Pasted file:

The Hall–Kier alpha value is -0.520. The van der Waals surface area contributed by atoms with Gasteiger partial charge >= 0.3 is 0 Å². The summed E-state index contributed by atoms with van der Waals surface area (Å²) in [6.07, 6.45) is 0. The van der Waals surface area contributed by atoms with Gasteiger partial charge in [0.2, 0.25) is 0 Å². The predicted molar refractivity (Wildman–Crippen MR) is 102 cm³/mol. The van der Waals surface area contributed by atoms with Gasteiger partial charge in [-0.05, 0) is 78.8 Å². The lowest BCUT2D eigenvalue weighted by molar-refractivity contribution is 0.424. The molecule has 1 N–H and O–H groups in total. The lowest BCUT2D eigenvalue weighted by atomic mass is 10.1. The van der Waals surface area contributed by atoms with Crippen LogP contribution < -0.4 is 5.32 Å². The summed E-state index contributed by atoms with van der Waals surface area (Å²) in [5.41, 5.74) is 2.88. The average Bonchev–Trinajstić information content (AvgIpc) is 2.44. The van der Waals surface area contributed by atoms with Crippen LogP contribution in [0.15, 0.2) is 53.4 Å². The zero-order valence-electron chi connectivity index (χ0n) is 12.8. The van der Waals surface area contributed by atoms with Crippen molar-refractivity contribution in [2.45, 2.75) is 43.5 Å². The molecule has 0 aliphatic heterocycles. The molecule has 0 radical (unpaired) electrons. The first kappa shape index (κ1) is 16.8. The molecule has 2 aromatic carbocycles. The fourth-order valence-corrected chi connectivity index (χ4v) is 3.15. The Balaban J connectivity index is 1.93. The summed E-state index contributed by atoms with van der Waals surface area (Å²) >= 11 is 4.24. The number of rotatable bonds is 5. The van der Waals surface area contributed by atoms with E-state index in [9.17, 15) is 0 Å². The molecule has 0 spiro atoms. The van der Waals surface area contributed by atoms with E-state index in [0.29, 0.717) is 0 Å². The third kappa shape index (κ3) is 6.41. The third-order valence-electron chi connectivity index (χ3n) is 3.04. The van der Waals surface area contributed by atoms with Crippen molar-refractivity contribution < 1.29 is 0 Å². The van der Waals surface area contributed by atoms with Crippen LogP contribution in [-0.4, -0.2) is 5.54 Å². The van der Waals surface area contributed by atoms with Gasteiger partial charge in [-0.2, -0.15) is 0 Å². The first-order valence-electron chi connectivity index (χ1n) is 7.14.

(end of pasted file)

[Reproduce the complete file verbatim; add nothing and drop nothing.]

The Hall–Kier alpha value is -0.520. The van der Waals surface area contributed by atoms with Gasteiger partial charge >= 0.3 is 0 Å². The summed E-state index contributed by atoms with van der Waals surface area (Å²) in [6.07, 6.45) is 0. The van der Waals surface area contributed by atoms with Gasteiger partial charge in [0.2, 0.25) is 0 Å². The predicted molar refractivity (Wildman–Crippen MR) is 102 cm³/mol. The van der Waals surface area contributed by atoms with Gasteiger partial charge in [-0.05, 0) is 78.8 Å². The lowest BCUT2D eigenvalue weighted by molar-refractivity contribution is 0.424. The molecule has 1 N–H and O–H groups in total. The lowest BCUT2D eigenvalue weighted by atomic mass is 10.1. The van der Waals surface area contributed by atoms with Crippen LogP contribution < -0.4 is 5.32 Å². The summed E-state index contributed by atoms with van der Waals surface area (Å²) in [5.41, 5.74) is 2.88. The average Bonchev–Trinajstić information content (AvgIpc) is 2.44. The van der Waals surface area contributed by atoms with Crippen LogP contribution in [0.15, 0.2) is 53.4 Å². The zero-order valence-electron chi connectivity index (χ0n) is 12.8. The van der Waals surface area contributed by atoms with Crippen molar-refractivity contribution in [2.45, 2.75) is 43.5 Å². The molecule has 0 aliphatic heterocycles. The molecule has 0 radical (unpaired) electrons. The first kappa shape index (κ1) is 16.8. The molecule has 2 aromatic carbocycles. The fourth-order valence-corrected chi connectivity index (χ4v) is 3.15. The Balaban J connectivity index is 1.93. The summed E-state index contributed by atoms with van der Waals surface area (Å²) >= 11 is 4.24. The number of rotatable bonds is 5. The van der Waals surface area contributed by atoms with E-state index in [9.17, 15) is 0 Å². The molecule has 0 spiro atoms. The van der Waals surface area contributed by atoms with E-state index in [0.29, 0.717) is 0 Å². The third kappa shape index (κ3) is 6.41. The third-order valence-electron chi connectivity index (χ3n) is 3.04. The van der Waals surface area contributed by atoms with Crippen molar-refractivity contribution < 1.29 is 0 Å². The van der Waals surface area contributed by atoms with Crippen LogP contribution in [-0.4, -0.2) is 5.54 Å². The van der Waals surface area contributed by atoms with Gasteiger partial charge in [-0.2, -0.15) is 0 Å². The first-order valence-electron chi connectivity index (χ1n) is 7.14.